As unique as it is purported to be, the Elmhurst Experience does leave a lot of room for apathy.
Lectures echo off of empty seats, awareness-weeks pass by in obscurity, and events in the Roost are lucky if they can draw the crowd away from the television.
The fitting conclusion would be that the students do not care, but this is not entirely their fault. The social environment does not allow for a lot of enthusiasm.
Unless ladies’ boutiques and nail salons are your thing, there is not a whole lot to do downtown, and with campus events like live-band karaoke, laying around in one’s own filth seems just as worthy as an alternative.
It is easy to go stir crazy in Elmhurst and even easier to get bored. These are optimal breeding conditions for apathy, and not even trivia night at Charlie’s can stave it off.
Unfortunately, the longer you lay on your futon, the more comfortable it becomes. When important events finally do come to campus, there is hardly enough motivation to wedge your self out.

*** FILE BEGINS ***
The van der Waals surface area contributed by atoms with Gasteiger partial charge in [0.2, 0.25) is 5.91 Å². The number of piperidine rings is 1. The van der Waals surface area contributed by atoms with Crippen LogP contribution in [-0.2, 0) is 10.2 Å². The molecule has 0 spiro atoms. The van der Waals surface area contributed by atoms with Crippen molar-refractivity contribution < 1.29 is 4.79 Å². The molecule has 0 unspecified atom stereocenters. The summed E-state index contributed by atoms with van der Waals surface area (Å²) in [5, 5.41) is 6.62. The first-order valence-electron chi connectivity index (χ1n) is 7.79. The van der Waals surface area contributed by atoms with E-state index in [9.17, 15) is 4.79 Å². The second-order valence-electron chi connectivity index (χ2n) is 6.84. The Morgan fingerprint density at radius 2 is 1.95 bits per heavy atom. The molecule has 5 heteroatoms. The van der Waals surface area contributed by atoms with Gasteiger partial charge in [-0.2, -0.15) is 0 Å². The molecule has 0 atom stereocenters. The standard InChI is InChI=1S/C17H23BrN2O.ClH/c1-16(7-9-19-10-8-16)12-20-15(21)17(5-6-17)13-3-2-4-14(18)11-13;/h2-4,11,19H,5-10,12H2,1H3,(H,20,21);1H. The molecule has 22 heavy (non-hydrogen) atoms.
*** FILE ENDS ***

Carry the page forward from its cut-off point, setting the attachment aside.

The only way to move past apathy is through conscious effort. Elmhurst does not have the luxury of a campus teeming with vibrancy and life. It will grind you down to a languid pulp if you are not careful.
This is a reality we all must accept and move beyond.
Elmhurst has so many resources to take advantage of. A sprawling orchard of organizations, societies, and events is ripe for the picking, and there is nothing stopping you from doing so. Wreaking drunken havoc on Stanger may be fun, but there are so many better outlets for your time.
Ultimately, you have to find ways to motivate yourself. That is not the most original advice, but it is the best we can give. Correcting apathy has to be done at a personal level.
We are not immune to apathy either, nor do we pretend to be. Many of us have had to overcome it ourselves. So, we are in no position to berate you if you opted to watch Netflix instead of seeing Naomi Wolf.
We have all been there before. Couches are more comfortable than church pews. Doing nothing is much more relaxing than doing something.
At some point, however, you will reach the laze threshold. Your listless lifestyle will evaporate, and you will find yourself thinking, “Damn, I really should be doing something.”
There is no guarantee when that day will come, but it will, and hopefully you realize it sooner rather than later. Otherwise, “should be doing” will become “should have done”, and only regret to show for it.